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According to figures released by the state Department of Education last week, about 81 percent of Queens' high school students passed this year's English Regents exam, compared to 77 percent of high school students across the five boroughs. Last year about 86 percent of Queens' high school students passed the English Regents with a score of 55 or higher.
Last week the state Department of Education also released figures for the Mathematics Regents, revealing that about 65 percent of the borough's high school students passed the exam. About 60 percent of high school students citywide who took the test in June passed.
In Queens, slightly more than 13,000 students took the exams as part of the state Department of Education's push toward higher academic standards. Until last year students could graduate by passing an equivalency test - known as the Regents Competency Tests, or RCTs - even if they failed to meet the grade on the Regents exams.
While the state is raising standards, it has temporarily lowered the passing grade from 65 to 55. The passing score will return to 65 in 2004, when ninth graders entering high school this fall will be seniors and will also be required to take both the English and Math exams.
"The good news here is that approximately the same percentage of students who in the past had passed the RCT exams are now passing the much more difficult English Regents," city Schools Chancellor Harold Levy said in a statement. "The bad news is that the passing grade will be even higher on that exam for children who entered the ninth grade this fall."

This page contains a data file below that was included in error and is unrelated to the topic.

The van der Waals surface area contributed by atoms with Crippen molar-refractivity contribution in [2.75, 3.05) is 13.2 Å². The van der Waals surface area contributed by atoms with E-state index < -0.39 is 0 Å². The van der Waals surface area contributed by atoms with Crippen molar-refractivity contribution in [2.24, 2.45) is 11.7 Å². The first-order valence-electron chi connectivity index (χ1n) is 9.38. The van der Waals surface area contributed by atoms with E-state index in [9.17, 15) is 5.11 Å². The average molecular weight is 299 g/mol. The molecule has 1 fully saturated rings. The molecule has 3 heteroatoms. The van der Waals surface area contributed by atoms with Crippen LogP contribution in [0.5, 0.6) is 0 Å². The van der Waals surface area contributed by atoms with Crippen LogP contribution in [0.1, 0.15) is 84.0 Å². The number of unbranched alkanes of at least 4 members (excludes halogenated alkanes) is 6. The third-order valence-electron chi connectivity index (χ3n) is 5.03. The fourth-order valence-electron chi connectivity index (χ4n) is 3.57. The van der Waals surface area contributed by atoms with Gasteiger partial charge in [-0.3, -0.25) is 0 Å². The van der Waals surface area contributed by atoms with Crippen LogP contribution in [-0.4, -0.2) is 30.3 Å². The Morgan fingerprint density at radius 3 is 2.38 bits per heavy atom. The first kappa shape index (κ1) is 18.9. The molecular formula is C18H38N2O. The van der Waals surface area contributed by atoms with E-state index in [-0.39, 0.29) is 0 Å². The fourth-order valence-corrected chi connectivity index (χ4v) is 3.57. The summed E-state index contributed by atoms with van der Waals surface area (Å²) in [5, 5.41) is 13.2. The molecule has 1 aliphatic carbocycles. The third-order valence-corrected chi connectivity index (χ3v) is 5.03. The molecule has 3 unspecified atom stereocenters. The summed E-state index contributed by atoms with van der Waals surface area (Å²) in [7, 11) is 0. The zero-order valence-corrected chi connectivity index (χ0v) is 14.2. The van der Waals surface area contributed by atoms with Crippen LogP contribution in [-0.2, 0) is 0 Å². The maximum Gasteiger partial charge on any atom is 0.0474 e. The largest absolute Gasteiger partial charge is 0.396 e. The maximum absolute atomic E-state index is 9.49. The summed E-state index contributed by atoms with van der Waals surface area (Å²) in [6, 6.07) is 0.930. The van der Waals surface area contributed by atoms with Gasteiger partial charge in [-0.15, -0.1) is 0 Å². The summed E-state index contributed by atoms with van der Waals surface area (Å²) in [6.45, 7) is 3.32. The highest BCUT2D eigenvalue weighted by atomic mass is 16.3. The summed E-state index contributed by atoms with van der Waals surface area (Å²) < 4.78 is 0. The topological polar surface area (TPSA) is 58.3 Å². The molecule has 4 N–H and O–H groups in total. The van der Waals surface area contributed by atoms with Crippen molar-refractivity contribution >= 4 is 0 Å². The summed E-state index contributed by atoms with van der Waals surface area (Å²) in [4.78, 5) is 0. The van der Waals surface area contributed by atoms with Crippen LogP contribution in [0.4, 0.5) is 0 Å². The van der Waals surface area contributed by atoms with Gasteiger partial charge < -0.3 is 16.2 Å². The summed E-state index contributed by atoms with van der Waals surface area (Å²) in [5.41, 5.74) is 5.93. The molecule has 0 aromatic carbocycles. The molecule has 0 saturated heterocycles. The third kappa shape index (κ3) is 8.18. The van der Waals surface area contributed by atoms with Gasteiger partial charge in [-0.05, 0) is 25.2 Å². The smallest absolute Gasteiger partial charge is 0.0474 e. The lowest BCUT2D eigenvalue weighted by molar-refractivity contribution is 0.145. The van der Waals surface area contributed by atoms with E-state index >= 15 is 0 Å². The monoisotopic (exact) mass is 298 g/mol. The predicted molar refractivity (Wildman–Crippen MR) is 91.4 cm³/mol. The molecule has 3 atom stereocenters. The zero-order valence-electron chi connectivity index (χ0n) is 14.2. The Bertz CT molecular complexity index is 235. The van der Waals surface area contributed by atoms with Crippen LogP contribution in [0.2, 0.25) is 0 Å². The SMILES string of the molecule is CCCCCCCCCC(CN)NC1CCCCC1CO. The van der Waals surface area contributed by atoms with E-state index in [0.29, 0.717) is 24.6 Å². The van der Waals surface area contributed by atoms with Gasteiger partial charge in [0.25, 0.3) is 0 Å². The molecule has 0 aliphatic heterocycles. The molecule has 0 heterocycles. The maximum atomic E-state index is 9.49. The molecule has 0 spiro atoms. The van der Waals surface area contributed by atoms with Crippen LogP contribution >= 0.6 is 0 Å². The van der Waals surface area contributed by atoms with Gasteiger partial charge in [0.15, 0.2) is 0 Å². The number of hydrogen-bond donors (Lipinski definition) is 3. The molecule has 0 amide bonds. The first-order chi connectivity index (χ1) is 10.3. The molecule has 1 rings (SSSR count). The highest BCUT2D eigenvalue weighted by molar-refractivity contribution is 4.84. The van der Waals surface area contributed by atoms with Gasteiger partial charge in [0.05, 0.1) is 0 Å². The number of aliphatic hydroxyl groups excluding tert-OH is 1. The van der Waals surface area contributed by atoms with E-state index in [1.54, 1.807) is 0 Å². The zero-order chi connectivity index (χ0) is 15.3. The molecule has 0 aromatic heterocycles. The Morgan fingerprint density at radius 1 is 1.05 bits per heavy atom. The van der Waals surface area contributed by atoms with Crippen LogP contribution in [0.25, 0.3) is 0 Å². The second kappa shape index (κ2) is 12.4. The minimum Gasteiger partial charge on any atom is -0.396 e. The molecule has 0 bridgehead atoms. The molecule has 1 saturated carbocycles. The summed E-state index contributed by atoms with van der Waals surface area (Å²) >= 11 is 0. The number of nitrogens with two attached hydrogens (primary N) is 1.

The city Board of Education also released figures that include the more than 12,300 students who dropped out of high school citywide.
When the city's 12,393 dropouts are added back into the group of students eligible to take the tests, scores decreased dramatically: after factoring in dropouts, about 61 percent of students passed the English Regents as compared to 77 percent without those students. Some 48 percent of students passed the Math Regents when dropouts are included in the testing group as opposed to 60 percent without.
Among Queens' high schools, Townsend Harris High School in Flushing topped the lists for both the English and Math Regents, passing all of its 253 students who took the tests in June 2000.
The Academy of American Studies in Long Island City - which tested a much smaller group of students than Townsend Harris - was the only other Queens high school to come close to score high on both exams. Of the 85 students who took the tests there, 83 of them - or 98 percent - passed the English Regents and all of them passed the Math exam.
In some schools, performance was high on one of the exams but not both. Thomas Edison High School in Jamaica tested 433 students in June 2000, 99 percent of whom passed the English Regents. On the Math test, only 71 percent passed.
Bayside High School and Benjamin Cardozo High School, both in Bayside, also showed stronger English results than math results. Among the 540 students who took the tests at Bayside, 93 percent passed the English exam and 87 percent passed the Math Regents. At Cardozo, which tested 1,051 students, nearly 97 percent passed the English test and nearly 90 passed the Math exam.
Of those Queens High Schools with the poorest student performance on the exams, Franklin K. Lane in Cypress Hills on the Queens-Brooklyn border, tested 530 students, with 54 percent passing the English Regents and 23 percent passing the Math exam.
At Springfield Gardens High School, 253 students took the exams, with 60 percent passing the English test and 32 percent passing the Math exam.
©2000 Community Newspaper Group
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